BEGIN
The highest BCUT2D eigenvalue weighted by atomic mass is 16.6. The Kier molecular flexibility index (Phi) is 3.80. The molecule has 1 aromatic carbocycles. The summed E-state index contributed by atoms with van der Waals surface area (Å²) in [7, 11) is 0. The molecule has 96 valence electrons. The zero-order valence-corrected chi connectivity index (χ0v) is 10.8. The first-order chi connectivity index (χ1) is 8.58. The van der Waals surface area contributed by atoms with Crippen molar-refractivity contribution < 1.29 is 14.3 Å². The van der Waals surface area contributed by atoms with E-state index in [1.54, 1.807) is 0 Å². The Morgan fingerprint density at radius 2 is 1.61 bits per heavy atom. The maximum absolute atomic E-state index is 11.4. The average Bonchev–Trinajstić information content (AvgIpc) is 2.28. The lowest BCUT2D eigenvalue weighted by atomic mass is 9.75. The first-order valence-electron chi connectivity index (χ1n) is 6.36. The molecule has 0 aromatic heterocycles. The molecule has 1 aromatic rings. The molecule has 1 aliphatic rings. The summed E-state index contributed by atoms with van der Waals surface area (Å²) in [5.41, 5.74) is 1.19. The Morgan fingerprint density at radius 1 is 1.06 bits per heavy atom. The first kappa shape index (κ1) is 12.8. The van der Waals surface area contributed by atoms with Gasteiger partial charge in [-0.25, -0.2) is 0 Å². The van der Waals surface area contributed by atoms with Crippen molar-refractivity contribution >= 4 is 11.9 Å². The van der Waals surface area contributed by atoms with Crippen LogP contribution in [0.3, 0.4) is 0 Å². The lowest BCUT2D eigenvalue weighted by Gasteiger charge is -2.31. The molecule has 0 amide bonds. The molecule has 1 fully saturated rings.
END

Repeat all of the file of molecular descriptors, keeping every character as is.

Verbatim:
The highest BCUT2D eigenvalue weighted by atomic mass is 16.6. The Kier molecular flexibility index (Phi) is 3.80. The molecule has 1 aromatic carbocycles. The summed E-state index contributed by atoms with van der Waals surface area (Å²) in [7, 11) is 0. The molecule has 96 valence electrons. The zero-order valence-corrected chi connectivity index (χ0v) is 10.8. The first-order chi connectivity index (χ1) is 8.58. The van der Waals surface area contributed by atoms with Crippen molar-refractivity contribution < 1.29 is 14.3 Å². The van der Waals surface area contributed by atoms with E-state index in [1.54, 1.807) is 0 Å². The Morgan fingerprint density at radius 2 is 1.61 bits per heavy atom. The maximum absolute atomic E-state index is 11.4. The average Bonchev–Trinajstić information content (AvgIpc) is 2.28. The lowest BCUT2D eigenvalue weighted by atomic mass is 9.75. The first-order valence-electron chi connectivity index (χ1n) is 6.36. The molecule has 0 aromatic heterocycles. The molecule has 1 aromatic rings. The molecule has 1 aliphatic rings. The summed E-state index contributed by atoms with van der Waals surface area (Å²) in [5.41, 5.74) is 1.19. The Morgan fingerprint density at radius 1 is 1.06 bits per heavy atom. The first kappa shape index (κ1) is 12.8. The van der Waals surface area contributed by atoms with Gasteiger partial charge in [-0.25, -0.2) is 0 Å². The van der Waals surface area contributed by atoms with Crippen molar-refractivity contribution >= 4 is 11.9 Å². The van der Waals surface area contributed by atoms with Crippen LogP contribution in [0.3, 0.4) is 0 Å². The lowest BCUT2D eigenvalue weighted by Gasteiger charge is -2.31. The molecule has 0 amide bonds. The molecule has 1 fully saturated rings.